North Korean leader Kim Jong Un could be gearing up his military to conduct a long-range missile test in the coming days or weeks, on the heels of a cryptic message earlier this month from the country in which it stated that America will be receiving an unknown "gift."
According to CNBC, the veiled threat was leveled after the country implored the U.S. government to change their tune on denuclearization talks, as the previous three attempts between the North Korean leader and President Donald Trump eventually led to stalemates.
Vipin Narang, a professor of political science at MIT, believes that the "gift" for the United States could come in the form of a long-range missile test, citing an uptick in short-range tests throughout the course of the past year.
"The message was loud and clear. This was Kim Jong Un's maximum pressure campaign on President Trump. Like if you're not hearing me about changing your calculations and giving sanctions relief and security guarantee and getting rid of the hostile policy, I can show you what long-range missiles look like," Narang explained.
Narang also pointed out that Kim Jong Un typically doesn't bluff and that a long-range missile could be in store as it's one of the few actions the rogue Asian country can take that immediately grabs the world's attention, given the intense secrecy of their military capabilities.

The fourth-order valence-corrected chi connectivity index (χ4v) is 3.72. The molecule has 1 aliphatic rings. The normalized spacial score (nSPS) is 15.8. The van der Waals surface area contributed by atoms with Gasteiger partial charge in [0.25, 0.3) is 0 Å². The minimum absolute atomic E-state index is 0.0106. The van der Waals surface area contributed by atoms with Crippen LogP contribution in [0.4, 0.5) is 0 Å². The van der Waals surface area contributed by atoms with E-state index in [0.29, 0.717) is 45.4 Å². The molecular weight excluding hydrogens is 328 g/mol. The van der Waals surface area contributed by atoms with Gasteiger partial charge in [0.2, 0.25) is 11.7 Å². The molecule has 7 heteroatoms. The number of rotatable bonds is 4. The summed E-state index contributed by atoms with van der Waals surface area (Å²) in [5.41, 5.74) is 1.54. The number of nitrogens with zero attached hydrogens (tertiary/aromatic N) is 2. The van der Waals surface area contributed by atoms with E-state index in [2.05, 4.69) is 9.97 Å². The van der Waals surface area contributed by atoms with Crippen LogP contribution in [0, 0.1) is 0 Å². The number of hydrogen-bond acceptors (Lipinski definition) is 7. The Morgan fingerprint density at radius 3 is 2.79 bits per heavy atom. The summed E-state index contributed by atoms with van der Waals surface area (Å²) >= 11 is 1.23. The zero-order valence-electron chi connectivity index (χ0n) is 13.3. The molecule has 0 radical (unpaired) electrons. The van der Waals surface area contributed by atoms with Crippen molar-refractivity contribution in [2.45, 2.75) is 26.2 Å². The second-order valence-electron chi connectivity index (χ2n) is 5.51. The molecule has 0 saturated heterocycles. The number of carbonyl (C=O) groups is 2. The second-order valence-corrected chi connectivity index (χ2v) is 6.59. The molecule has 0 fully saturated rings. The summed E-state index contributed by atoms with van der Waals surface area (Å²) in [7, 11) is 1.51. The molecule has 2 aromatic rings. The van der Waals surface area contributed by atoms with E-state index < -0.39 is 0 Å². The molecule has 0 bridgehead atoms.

"Now, with the end of the year approaching we may end up seeing what Kim Jong Un can do when he turns up the volume," Narang added.
And Narang's prediction is looking more solid by the hour, as NBC News reported on Saturday afternoon that a North Korean factory responsible for producing intercontinental ballistic missiles has been expanded.
Satellite images appeared to show a piece of equipment at the production facility that's used when long-range ICBMs are being modified.
"We believe North Korea erects this structure when the facility is involved in producing or modifying ICBM launchers," explained Jeffrey Lewis, director of the East Asia Nonproliferation Program at the Middlebury Institute of International Studies.
Lewis added that additional sites around North Korea with similar capabilities have been expanded in the way of additional buildings and systems, pointing to a potential increase in ICBM capabilities.
Gen. Charles Brown, a top U.S. Air Force commander, believes the "gift" from North Korea could happen around the Christmas or New Year holidays, adding that it's his job to pay close attention to such threats.
The last long-range missile test by North Korea happened in 2017. Brown indicated that the U.S. will be prepared for new threats and would be able to quickly "dust off" countermeasures that were used in 2017.